In the wind-swept plains of western Nebraska, grass-covered hills roll across the landscape as far as the eye can see. It’s in this vast openness, that scientists say an endangered fox species could be in a battle for its very existence.

Lucia Corral is a grad student in wildlife ecology at the University of Nebraska-Lincoln. On a cold fall afternoon, she crouched down to attach a small plastic box to a pole in the middle of a field.

“We like to look for a generally flat location with short grass,” Corral said.

The box is a thermal trail camera, the type big game hunters use when trying to find where their prey lives.  But Corral wasn’t on a hunt.  She had set her sights on finding and protecting swift foxes.

Lucia Corral sets up a thermal trail camera at one of her swift fox observation sites in western Nebraska. (Photo by Ryan Robertson, NET Nebraska)
Lucia Corral sets up a thermal trail camera at one of her swift fox observation sites in western Nebraska. (Photo by Ryan Robertson, NET Nebraska)

“Right now, we don’t really know how swift fox populations in Nebraska really are [doing]…We don’t know in terms of distribution and health of the populations,” Corral said.

The swift fox is smaller than most foxes. Standing just 12 inches tall, they’re about the size of a house cat.

They make their dens in the sandy soils of open grassland prairies or deserts.

“Swift foxes actually prefer open areas, grasslands. They will avoid trees. They need areas where they can have good visibility and escape from predators, which is probably the main cause of mortality with swift foxes,” Corral said.

Their predators, coyotes, are much larger and have adapted to man-made changes in the environment, stalking swift foxes from tree lines on farms and ranches.

The swift fox’s territory stretches from southern Canada all the way to Texas, but plans to develop their habitat in western Nebraska could threaten their survival.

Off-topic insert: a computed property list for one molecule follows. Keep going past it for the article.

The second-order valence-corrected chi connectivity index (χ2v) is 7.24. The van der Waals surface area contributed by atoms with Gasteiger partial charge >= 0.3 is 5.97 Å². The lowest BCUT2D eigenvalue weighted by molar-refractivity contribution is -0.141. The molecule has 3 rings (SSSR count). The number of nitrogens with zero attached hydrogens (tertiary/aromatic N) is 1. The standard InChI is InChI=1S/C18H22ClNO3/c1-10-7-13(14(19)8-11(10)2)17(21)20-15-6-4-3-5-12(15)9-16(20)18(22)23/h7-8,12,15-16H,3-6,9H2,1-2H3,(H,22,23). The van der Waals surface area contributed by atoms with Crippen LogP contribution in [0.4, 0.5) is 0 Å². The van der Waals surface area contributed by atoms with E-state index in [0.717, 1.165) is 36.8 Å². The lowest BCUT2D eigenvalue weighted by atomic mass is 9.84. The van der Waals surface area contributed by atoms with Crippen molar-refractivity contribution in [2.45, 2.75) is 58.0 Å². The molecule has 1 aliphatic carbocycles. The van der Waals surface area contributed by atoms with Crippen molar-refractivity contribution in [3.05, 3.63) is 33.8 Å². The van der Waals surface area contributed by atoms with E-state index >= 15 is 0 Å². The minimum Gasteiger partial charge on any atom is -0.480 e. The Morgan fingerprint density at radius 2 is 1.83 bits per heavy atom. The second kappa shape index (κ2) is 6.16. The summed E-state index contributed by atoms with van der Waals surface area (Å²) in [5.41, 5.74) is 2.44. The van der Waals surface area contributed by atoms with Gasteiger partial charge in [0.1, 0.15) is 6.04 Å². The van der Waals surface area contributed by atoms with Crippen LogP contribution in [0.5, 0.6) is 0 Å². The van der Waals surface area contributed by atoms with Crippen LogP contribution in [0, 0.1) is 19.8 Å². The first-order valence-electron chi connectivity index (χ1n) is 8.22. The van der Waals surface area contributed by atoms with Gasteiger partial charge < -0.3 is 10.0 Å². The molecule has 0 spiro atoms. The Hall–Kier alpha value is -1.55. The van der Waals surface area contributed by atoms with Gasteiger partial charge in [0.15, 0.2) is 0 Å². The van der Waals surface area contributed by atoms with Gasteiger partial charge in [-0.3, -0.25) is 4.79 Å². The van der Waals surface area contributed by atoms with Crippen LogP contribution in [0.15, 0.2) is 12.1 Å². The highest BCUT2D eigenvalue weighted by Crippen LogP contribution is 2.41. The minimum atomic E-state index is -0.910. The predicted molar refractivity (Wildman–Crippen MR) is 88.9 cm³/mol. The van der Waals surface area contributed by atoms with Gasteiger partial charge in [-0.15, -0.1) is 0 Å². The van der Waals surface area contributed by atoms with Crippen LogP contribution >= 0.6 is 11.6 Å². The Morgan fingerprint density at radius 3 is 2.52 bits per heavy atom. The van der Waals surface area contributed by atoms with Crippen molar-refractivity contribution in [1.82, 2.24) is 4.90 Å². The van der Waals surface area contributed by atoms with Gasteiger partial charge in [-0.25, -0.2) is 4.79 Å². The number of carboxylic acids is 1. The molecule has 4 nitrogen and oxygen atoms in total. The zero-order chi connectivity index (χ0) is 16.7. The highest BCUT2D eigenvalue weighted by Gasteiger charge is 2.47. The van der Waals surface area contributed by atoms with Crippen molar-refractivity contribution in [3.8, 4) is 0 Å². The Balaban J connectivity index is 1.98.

Biologist Joseph Fontaine works for the Nebraska Cooperative Fish and Wildlife research unit at UNL. He said a new four lane highway called the Heartland Expressway is currently under construction.  The next proposed section cuts through the heart of the region and threatens to fragment the swift fox’s open territory.

Also, energy companies are planning to develop wind farms in the area, further dividing the landscape with service roads.

Fontaine said that since the swift fox is considered endangered in Nebraska, those projects could be delayed.

“Things like putting in roads, developing gas lines, wind energy, pipelines all these sorts of things have the potential to effect a species like swift fox, but not if they’re not there,” Fontaine said. “So by knowing where they are, we can better understand where best to place these things.”

Sighting a swift fox is rare in Nebraska. The need to find where swift foxes live prompted Lucia Corral to set up her cameras in the first place.

Much of what is known about swift foxes in Nebraska is anecdotal. There hasn’t been a scientific study of swift foxes in Nebraska since the 1980’s.

One of  Corral’s greatest challenges is figuring how to survey the entire Nebraska panhandle, an enormous area spanning 14,000 square miles.  That’s the size of Massachusetts and Connecticut combined.

To cover that ground, Corral enlisted the help of 50 students from Chadron State College.

Students at Chadron State College familiarize themselves with the cameras, GPS unit, and other equipment they’ll need to set up swift fox observation sites. (Photo by Ryan Robertson, NET Nebraska)
Students at Chadron State College familiarize themselves with the cameras, GPS unit, and other equipment they’ll need to set up swift fox observation sites.
(Photo by Ryan Robertson, NET Nebraska)

Each student will be responsible for setting up 10 cameras, preferably a mile apart, for a total of 500 cameras. Each will have its exact location recorded by GPS.